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REVIEW: The Babadook

The BabadookDirected by: Jennifer Kent
Produced by: Kristina Ceyton, Kristian Moliere
Written by: Jennifer Kent
Edited by: Simon Njoo
Cinematography by: Radek Ladczuk
Music by: Jed Kurzel
Starring: Essie Davis, Noah Wiseman, Daniel Henshall, Hayley McElhinney, Barbara West, Benjamin Winspear
Based on the short film Monster by Jennifer Kent
Year: 2014


It takes a lot to scare me these days when it comes to movies. Sure, some might have a lot of high tension, and others may exploit our squeamish tendencies through excessive, torturous gore (amongst other things), but when it comes to genuine terror, I can’t recall many movies that genuinely get under my skin and terrify me. The Babadook, an independent Australian film that came out of nowhere and almost immediately became a cult classic thanks to word of mouth marketing, is undoubtedly one of the most unnerving, scariest movies that I’ve seen in quite some time, from any era – and I recently saw The Exorcist for the first time.

The Babadook - Night terror

The Babadook follows a woman named Amelia and her young son, Sam, who live alone in their sparsely decorated home, next door to a kindly old woman who seems to be the only one who pays them any sympathetic attention. Amelia has spent the past six years mourning the death of her husband, Oskar, who died in a car accident that occurred while driving Amelia to the hospital while she was in labor with Sam. Now caring for their hyperactive, socially incapable son on her own while still dealing with her grief, Amelia has become estranged from both her own family and friends and drifts through her work at a hospice for the elderly. When Sam gets himself in trouble with his school, however, she’s forced to expend what little energy she has left in caring for him during the day, too.

The Babadook - Noah Wiseman, Essie Davis

One night, while trying to put him to bed, he suggests they read from a mysterious pop-up book that has shown up in his library, Mister Babadook. At first a seemingly child-friendly story about a funny monster who lives in a closet, the strange book quickly grows more unnerving, and it’s revealed that Mister Babadook is actually an insidious phantom that threatens to terrorize children and their families. Understandably disturbed by the story, and with Sam brought to tears, Amelia attempts to get rid of the book, but it proves to be easier said than done. Sam becomes obsessed with the creature, convinced it’s real and will kill his mother, and, what’s more, the book makes a return, complete with new passages aimed directly at Amelia. It’s not long before Amelia herself begins to question the reality of the Babadook herself, and the paranoia that comes with it starts to weigh on her sanity.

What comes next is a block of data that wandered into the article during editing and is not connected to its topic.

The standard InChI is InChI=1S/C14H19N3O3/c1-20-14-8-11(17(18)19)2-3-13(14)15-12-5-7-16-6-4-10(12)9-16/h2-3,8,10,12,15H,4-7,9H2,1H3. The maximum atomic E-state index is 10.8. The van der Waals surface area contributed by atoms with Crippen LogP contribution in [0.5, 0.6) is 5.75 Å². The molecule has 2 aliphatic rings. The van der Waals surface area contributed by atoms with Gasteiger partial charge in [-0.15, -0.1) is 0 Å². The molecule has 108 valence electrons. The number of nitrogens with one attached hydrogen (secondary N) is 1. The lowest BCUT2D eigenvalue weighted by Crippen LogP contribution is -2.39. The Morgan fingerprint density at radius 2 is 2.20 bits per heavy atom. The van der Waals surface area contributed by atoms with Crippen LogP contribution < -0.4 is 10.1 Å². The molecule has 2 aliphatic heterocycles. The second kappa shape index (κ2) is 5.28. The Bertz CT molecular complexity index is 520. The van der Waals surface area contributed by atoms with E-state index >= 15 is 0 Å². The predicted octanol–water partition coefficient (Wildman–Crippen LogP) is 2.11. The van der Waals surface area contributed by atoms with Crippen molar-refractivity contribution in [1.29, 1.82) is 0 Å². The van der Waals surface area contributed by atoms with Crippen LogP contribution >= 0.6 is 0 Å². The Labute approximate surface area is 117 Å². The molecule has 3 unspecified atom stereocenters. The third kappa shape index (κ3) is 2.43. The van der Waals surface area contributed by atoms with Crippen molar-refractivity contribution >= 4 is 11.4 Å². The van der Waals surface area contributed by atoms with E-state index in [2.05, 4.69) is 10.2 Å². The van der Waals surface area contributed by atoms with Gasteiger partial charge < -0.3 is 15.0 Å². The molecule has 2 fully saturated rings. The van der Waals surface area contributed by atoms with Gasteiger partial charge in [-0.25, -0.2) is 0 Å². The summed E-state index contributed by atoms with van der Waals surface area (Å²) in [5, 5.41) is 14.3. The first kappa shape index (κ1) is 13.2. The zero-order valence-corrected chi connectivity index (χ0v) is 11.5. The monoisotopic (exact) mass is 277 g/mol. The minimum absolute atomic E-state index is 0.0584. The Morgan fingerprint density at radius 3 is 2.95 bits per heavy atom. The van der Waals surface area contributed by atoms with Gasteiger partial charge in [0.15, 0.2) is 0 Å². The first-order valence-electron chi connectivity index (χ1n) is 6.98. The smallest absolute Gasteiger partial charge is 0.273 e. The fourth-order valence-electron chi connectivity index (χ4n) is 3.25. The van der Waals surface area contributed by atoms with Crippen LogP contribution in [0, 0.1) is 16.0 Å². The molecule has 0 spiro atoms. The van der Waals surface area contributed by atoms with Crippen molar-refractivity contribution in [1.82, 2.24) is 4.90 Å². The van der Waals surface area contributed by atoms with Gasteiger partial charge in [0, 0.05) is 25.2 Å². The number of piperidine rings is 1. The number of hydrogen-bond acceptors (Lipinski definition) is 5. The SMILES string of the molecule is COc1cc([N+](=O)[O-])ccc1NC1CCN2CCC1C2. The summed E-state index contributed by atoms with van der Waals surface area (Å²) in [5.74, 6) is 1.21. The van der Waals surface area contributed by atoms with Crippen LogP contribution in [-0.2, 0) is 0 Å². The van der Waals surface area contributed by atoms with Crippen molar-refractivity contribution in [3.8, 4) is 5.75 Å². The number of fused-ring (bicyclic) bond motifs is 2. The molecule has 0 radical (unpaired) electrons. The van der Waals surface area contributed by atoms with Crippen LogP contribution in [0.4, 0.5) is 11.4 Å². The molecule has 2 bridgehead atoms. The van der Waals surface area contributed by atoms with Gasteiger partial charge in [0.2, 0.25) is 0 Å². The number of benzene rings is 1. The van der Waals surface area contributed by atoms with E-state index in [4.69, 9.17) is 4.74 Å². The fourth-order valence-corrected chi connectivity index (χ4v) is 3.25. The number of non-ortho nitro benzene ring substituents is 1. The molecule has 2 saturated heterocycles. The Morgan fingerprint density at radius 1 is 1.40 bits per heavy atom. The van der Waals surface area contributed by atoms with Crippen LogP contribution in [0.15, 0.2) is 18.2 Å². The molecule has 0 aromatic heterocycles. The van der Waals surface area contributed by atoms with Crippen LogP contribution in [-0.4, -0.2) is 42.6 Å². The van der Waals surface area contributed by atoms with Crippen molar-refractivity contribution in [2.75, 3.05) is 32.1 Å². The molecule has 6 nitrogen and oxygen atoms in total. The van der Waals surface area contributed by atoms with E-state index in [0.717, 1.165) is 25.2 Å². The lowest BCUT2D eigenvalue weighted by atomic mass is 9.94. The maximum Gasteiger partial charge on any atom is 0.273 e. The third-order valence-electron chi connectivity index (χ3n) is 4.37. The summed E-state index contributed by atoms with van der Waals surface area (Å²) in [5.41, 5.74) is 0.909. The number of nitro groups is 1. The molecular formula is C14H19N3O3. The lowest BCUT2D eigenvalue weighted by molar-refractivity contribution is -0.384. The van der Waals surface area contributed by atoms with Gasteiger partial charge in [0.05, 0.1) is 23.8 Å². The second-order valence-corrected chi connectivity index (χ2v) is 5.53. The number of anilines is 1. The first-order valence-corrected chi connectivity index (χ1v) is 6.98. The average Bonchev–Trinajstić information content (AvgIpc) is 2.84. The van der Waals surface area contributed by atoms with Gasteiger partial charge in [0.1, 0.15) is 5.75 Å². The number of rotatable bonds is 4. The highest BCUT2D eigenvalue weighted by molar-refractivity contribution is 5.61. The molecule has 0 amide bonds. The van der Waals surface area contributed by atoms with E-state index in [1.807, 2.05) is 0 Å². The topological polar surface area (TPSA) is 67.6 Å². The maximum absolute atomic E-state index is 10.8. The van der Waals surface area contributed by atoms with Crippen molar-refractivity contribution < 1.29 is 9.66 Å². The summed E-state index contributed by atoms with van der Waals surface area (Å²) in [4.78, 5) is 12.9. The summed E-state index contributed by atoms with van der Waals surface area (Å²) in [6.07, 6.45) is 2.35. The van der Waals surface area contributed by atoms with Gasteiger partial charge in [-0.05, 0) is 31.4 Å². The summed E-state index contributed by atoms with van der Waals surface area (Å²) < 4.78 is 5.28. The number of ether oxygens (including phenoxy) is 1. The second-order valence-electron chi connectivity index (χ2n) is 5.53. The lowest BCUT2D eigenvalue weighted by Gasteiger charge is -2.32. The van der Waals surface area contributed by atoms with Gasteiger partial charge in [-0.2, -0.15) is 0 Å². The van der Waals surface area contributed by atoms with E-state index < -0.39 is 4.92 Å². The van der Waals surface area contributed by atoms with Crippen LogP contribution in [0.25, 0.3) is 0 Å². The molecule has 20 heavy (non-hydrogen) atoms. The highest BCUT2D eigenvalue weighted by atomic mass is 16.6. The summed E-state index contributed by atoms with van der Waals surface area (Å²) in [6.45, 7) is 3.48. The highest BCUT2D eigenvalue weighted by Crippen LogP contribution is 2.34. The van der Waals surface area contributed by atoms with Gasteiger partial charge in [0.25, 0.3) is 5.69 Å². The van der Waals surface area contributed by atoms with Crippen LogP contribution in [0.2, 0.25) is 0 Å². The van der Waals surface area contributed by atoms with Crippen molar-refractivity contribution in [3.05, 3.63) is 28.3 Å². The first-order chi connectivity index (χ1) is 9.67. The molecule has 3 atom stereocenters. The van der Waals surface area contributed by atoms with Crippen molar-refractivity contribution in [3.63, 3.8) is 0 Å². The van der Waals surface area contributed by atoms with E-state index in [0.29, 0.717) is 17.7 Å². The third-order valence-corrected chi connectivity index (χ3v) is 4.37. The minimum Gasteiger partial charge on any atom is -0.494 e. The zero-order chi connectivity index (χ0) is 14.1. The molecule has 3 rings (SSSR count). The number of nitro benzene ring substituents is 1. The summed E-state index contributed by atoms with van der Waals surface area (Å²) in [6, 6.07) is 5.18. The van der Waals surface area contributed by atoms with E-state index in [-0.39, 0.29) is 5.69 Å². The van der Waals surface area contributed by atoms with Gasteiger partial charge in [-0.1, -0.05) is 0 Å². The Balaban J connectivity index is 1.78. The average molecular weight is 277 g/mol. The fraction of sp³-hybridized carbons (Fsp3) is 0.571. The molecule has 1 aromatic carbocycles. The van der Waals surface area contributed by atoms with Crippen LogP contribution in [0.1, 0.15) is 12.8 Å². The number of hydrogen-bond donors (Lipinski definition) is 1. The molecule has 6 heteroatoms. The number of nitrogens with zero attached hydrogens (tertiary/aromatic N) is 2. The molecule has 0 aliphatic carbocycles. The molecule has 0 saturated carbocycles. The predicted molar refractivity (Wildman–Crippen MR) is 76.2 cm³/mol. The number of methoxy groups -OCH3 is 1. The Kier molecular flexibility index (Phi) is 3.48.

The Babadook - Storybook

The way that director and screenwriter Jennifer Kent unfolds her terrifying story, adapted from a short film she made years prior called Monster, is quite simply masterful. The film doesn’t hold back when it comes to baring the messy lives of her central characters, and you can honestly understand why some of the people in their lives can’t stand being around them, even if we can empathize. The film is refreshingly not content with giving simple answers. The resolution is not a clean one, but it’s also not nearly as crass as to exploit this ambiguity for the sake of a cheap final “mind-blowing” scare or, God forbid, a chance at creating some sort of Babadook franchise.